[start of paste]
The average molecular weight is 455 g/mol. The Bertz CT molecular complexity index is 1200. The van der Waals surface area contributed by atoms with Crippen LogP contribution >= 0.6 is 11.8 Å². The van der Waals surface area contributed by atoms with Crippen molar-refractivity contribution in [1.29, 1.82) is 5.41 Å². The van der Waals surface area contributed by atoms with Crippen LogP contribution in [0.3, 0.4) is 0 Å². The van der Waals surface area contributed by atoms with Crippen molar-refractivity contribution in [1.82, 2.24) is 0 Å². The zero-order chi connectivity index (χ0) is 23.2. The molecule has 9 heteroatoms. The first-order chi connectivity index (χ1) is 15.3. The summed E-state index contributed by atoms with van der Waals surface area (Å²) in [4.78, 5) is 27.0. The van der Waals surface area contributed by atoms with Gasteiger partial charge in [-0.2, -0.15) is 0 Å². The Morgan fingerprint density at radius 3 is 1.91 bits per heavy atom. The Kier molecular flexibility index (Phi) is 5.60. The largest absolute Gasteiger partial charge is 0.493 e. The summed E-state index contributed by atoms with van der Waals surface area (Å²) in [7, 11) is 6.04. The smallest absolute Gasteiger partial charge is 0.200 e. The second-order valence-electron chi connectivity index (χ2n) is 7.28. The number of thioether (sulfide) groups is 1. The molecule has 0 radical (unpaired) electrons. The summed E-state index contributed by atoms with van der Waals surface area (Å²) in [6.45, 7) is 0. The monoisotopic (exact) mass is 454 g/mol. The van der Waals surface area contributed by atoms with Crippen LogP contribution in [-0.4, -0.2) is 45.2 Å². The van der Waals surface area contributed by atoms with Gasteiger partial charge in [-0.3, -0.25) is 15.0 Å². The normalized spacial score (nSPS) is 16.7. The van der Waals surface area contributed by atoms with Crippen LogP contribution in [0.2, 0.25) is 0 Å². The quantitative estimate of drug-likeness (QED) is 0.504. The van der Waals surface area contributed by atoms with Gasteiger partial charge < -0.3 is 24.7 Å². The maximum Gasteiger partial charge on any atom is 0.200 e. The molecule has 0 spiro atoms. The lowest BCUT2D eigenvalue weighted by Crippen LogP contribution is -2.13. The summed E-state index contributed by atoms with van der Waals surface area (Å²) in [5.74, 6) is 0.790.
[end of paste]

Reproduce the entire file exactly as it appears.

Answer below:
The average molecular weight is 455 g/mol. The Bertz CT molecular complexity index is 1200. The van der Waals surface area contributed by atoms with Crippen LogP contribution >= 0.6 is 11.8 Å². The van der Waals surface area contributed by atoms with Crippen molar-refractivity contribution in [1.29, 1.82) is 5.41 Å². The van der Waals surface area contributed by atoms with Crippen LogP contribution in [0.3, 0.4) is 0 Å². The van der Waals surface area contributed by atoms with Crippen molar-refractivity contribution in [1.82, 2.24) is 0 Å². The zero-order chi connectivity index (χ0) is 23.2. The molecule has 9 heteroatoms. The first-order chi connectivity index (χ1) is 15.3. The summed E-state index contributed by atoms with van der Waals surface area (Å²) in [4.78, 5) is 27.0. The van der Waals surface area contributed by atoms with Gasteiger partial charge in [-0.2, -0.15) is 0 Å². The Morgan fingerprint density at radius 3 is 1.91 bits per heavy atom. The Kier molecular flexibility index (Phi) is 5.60. The largest absolute Gasteiger partial charge is 0.493 e. The summed E-state index contributed by atoms with van der Waals surface area (Å²) in [7, 11) is 6.04. The smallest absolute Gasteiger partial charge is 0.200 e. The second-order valence-electron chi connectivity index (χ2n) is 7.28. The number of thioether (sulfide) groups is 1. The molecule has 0 radical (unpaired) electrons. The summed E-state index contributed by atoms with van der Waals surface area (Å²) in [6.45, 7) is 0. The monoisotopic (exact) mass is 454 g/mol. The van der Waals surface area contributed by atoms with Crippen LogP contribution in [-0.4, -0.2) is 45.2 Å². The van der Waals surface area contributed by atoms with Gasteiger partial charge in [-0.3, -0.25) is 15.0 Å². The normalized spacial score (nSPS) is 16.7. The van der Waals surface area contributed by atoms with Crippen LogP contribution in [0.2, 0.25) is 0 Å². The quantitative estimate of drug-likeness (QED) is 0.504. The van der Waals surface area contributed by atoms with Gasteiger partial charge < -0.3 is 24.7 Å². The maximum Gasteiger partial charge on any atom is 0.200 e. The molecule has 0 spiro atoms. The lowest BCUT2D eigenvalue weighted by Crippen LogP contribution is -2.13. The summed E-state index contributed by atoms with van der Waals surface area (Å²) in [5.74, 6) is 0.790.